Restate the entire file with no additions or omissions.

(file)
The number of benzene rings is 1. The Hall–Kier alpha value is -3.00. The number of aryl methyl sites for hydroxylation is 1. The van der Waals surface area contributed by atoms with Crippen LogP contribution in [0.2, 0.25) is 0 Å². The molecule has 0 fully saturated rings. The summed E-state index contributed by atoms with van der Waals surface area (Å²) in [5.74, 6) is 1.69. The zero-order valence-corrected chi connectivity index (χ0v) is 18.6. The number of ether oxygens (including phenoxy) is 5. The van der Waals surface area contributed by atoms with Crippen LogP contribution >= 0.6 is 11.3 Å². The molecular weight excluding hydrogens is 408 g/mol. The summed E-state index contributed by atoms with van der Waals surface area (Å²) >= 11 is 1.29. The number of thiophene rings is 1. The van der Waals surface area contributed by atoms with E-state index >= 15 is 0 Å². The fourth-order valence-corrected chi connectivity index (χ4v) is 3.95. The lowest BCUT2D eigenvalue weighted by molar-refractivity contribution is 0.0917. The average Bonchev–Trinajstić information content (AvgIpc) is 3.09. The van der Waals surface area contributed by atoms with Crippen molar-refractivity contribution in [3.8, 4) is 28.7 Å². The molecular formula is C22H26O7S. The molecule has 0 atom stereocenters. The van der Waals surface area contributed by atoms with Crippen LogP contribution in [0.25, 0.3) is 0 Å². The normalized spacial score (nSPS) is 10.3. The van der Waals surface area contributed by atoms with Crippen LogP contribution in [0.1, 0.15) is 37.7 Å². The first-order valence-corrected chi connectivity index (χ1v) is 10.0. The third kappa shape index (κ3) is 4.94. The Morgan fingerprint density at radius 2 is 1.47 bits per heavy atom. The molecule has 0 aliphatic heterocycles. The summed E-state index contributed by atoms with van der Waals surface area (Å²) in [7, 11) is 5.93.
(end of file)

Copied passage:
The number of benzene rings is 1. The Hall–Kier alpha value is -3.00. The number of aryl methyl sites for hydroxylation is 1. The van der Waals surface area contributed by atoms with Crippen LogP contribution in [0.2, 0.25) is 0 Å². The molecule has 0 fully saturated rings. The summed E-state index contributed by atoms with van der Waals surface area (Å²) in [5.74, 6) is 1.69. The zero-order valence-corrected chi connectivity index (χ0v) is 18.6. The number of ether oxygens (including phenoxy) is 5. The van der Waals surface area contributed by atoms with Crippen LogP contribution >= 0.6 is 11.3 Å². The molecular weight excluding hydrogens is 408 g/mol. The summed E-state index contributed by atoms with van der Waals surface area (Å²) >= 11 is 1.29. The number of thiophene rings is 1. The van der Waals surface area contributed by atoms with E-state index >= 15 is 0 Å². The fourth-order valence-corrected chi connectivity index (χ4v) is 3.95. The lowest BCUT2D eigenvalue weighted by molar-refractivity contribution is 0.0917. The average Bonchev–Trinajstić information content (AvgIpc) is 3.09. The van der Waals surface area contributed by atoms with Crippen molar-refractivity contribution in [3.8, 4) is 28.7 Å². The molecular formula is C22H26O7S. The molecule has 0 atom stereocenters. The van der Waals surface area contributed by atoms with Crippen LogP contribution in [0.25, 0.3) is 0 Å². The normalized spacial score (nSPS) is 10.3. The van der Waals surface area contributed by atoms with Crippen LogP contribution in [0.1, 0.15) is 37.7 Å². The first-order valence-corrected chi connectivity index (χ1v) is 10.0. The third kappa shape index (κ3) is 4.94. The Morgan fingerprint density at radius 2 is 1.47 bits per heavy atom. The molecule has 0 aliphatic heterocycles. The summed E-state index contributed by atoms with van der Waals surface area (Å²) in [7, 11) is 5.93.